On Thursday 16 July 2020, the MYS (Me and Your Stories) Project held a zoom event to celebrate Heroes and Role Models and to announce the winners of the MYS Lockdown Stories competition.
It was heartwarming and inspiring to see everyone there together on the screen enjoying a virtual gallery of the competition entries and taking part in the awards ceremony. It soon became clear that there are many different ways of sharing our stories and that we all have something to share. Messages, journals, pictures, videos – our ‘Me’ can be captured in a multitude of creative ways.
With her opening words, Gosia Kwiatkowska, RIX Co-director, reminded us of the importance of storytelling. Everyone has their own story to tell. Sharing our stories is important because it can improve our self-esteem. Telling our story can change how other people see us and can help others to recognise that every story matters, every person matters. Storytelling has the power to change society and make the world a better place.
The Me and Your Stories project encourages students to share their personal stories with their friends, families and community members and to be interested in other people’s stories. This approach to getting to know and understand each other promotes the celebration of difference and diversity and is a positive and constructive step towards recognising and countering the more subtle forms of discrimination and prejudice that can influence our social interactions.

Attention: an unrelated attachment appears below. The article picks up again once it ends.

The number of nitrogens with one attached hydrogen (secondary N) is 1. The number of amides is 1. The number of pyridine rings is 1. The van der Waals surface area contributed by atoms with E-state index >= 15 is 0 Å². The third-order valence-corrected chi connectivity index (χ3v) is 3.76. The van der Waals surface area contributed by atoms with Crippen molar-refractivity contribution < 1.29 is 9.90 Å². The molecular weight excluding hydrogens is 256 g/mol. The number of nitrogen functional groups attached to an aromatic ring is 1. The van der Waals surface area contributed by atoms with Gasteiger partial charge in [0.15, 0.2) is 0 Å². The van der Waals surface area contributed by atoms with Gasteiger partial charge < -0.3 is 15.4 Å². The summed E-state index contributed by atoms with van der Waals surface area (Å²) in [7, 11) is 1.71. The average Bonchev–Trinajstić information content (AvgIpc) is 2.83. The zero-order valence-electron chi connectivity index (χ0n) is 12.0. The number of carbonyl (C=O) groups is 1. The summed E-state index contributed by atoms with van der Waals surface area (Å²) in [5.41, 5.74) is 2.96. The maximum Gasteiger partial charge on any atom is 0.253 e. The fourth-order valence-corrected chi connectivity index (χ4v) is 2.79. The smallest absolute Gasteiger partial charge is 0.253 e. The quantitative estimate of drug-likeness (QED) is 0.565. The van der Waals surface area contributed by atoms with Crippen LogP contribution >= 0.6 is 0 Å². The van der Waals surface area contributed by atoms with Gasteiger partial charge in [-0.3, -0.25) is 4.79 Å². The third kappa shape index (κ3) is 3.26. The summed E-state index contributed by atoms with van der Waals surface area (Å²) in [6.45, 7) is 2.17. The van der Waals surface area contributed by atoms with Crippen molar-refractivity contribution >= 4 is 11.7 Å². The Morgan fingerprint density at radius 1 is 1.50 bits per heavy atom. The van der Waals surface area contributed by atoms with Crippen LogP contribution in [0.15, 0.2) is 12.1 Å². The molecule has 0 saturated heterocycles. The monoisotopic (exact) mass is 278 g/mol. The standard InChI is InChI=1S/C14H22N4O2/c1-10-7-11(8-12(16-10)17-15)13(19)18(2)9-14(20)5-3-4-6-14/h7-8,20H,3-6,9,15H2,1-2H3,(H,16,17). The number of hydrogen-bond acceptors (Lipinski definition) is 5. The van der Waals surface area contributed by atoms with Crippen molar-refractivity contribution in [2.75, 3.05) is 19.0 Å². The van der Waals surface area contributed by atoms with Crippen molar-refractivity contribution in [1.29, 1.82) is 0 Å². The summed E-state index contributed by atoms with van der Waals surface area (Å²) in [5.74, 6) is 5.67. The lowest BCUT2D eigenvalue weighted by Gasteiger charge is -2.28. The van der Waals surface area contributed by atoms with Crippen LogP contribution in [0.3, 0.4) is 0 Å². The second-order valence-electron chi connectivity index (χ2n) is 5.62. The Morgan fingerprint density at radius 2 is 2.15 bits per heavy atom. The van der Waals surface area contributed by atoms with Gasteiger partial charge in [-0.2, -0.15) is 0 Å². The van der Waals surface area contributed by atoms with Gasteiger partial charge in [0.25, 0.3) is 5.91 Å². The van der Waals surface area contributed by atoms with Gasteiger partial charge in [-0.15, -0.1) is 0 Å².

Our MYS toolkit provides a platform for these individual and collective stories as well as offering teachers and parents free resources to use in the classroom and at home.
One of the highlights of the 16 July zoom celebration was the moving presentation from Matthew Goodsell. Matthew explained how the world opened up to him on the day he was given his Lightwriter, a communication aid that enabled him to communicate clearly with other people who found him hard to understand and would sometimes use this as an excuse to bully him or to not take him seriously. Matthew’s story is a powerful reminder of how important it is to support people to have a voice and to learn how to listen rather than just hear.
“Making sure people understand the patterns of my voice hasn’t always been easy. I have therefore had to push back against people’s low expectations of me throughout my life. Now that I live independently in London, having left university with a Masters, I think I have proven those who doubted me wrong.”